17810

Efficient Target and Application Specific Selection and Ordering of Compiler Passes

Ricardo Jorge Ferreira Nobre
Faculdade de Engenharia, Universidade do Porto
Universidade do Porto, 2017

@article{nobre2017efficient,

   title={Efficient target and application specific selection and ordering of compiler passes},

   author={Nobre, Ricardo Jorge Ferreira},

   year={2017}

}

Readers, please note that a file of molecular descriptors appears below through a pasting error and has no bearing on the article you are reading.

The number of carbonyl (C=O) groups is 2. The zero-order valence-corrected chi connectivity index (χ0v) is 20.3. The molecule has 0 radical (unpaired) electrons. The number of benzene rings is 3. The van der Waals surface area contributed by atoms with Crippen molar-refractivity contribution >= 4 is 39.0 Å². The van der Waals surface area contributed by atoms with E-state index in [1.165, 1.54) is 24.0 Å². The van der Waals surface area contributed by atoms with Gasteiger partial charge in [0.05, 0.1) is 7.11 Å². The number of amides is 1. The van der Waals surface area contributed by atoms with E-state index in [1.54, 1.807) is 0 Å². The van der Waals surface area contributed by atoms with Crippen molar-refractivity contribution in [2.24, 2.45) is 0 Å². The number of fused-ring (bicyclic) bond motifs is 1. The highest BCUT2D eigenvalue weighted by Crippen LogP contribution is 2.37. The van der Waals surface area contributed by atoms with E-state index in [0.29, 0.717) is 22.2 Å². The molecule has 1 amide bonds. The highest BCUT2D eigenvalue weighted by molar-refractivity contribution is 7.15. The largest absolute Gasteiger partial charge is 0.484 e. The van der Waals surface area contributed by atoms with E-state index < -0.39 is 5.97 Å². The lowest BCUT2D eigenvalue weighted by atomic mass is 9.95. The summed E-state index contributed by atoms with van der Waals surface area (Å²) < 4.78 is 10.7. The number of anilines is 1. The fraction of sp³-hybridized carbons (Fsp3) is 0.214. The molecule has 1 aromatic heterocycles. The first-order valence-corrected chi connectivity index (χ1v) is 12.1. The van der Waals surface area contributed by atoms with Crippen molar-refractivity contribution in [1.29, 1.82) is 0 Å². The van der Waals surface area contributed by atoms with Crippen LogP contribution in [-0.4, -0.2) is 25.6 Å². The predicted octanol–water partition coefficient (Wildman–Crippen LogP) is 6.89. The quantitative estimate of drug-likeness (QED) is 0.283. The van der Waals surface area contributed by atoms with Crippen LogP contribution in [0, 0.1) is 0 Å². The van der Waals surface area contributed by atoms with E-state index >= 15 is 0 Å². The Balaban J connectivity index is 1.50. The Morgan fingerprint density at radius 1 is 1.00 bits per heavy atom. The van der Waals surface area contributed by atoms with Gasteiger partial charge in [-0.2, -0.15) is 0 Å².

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Programmers usually rely on one from a set of optimizing compiler optimization level flags shipped with the compiler they are using to compile their source code. Those compiler flags represent fixed compiler pass sequences, and therefore in some situations better performance and/or other metrics such as code size can be achieved if using compiler sequences "tuned" for the specific source code and target architecture. In order to maximize the potential of optimization made available with compiler sequence exploration, it is required not only to select what compiler passes to execute, but also to select their order of execution. With the growing number of analysis and transformation compiler passes that are becoming available on modern compilers, the selection of compiler sequences can be a challenge, as the exploration space quickly becomes too large, thus requiring the use of optimization algorithms suited to the task of finding close to optimum compiler sequences and/or heuristics to prune the exploration space. In this thesis we propose a modular system that is capable of exploring compiler pass sequences. The system relies on LARA, an aspect oriented programming language, to implement Design Space Exploration (DSE) algorithms/methods for exploring compiler sequences, and additionally, in the case of one of the compiler toolchains supported by this system, LARA can be used to internally guide the actions of the compiler tools in relation to where to apply specific transformations in the program/application being optimized. We present DSE schemes that we researched and developed in the context of this work. In the experiments presented in this thesis we mainly targeted processors and benchmarks related with embedded systems. Using our approaches, we were able to efficiently and consistently achieve significant optimization improvements versus any the standard optimization levels available in current compilers.
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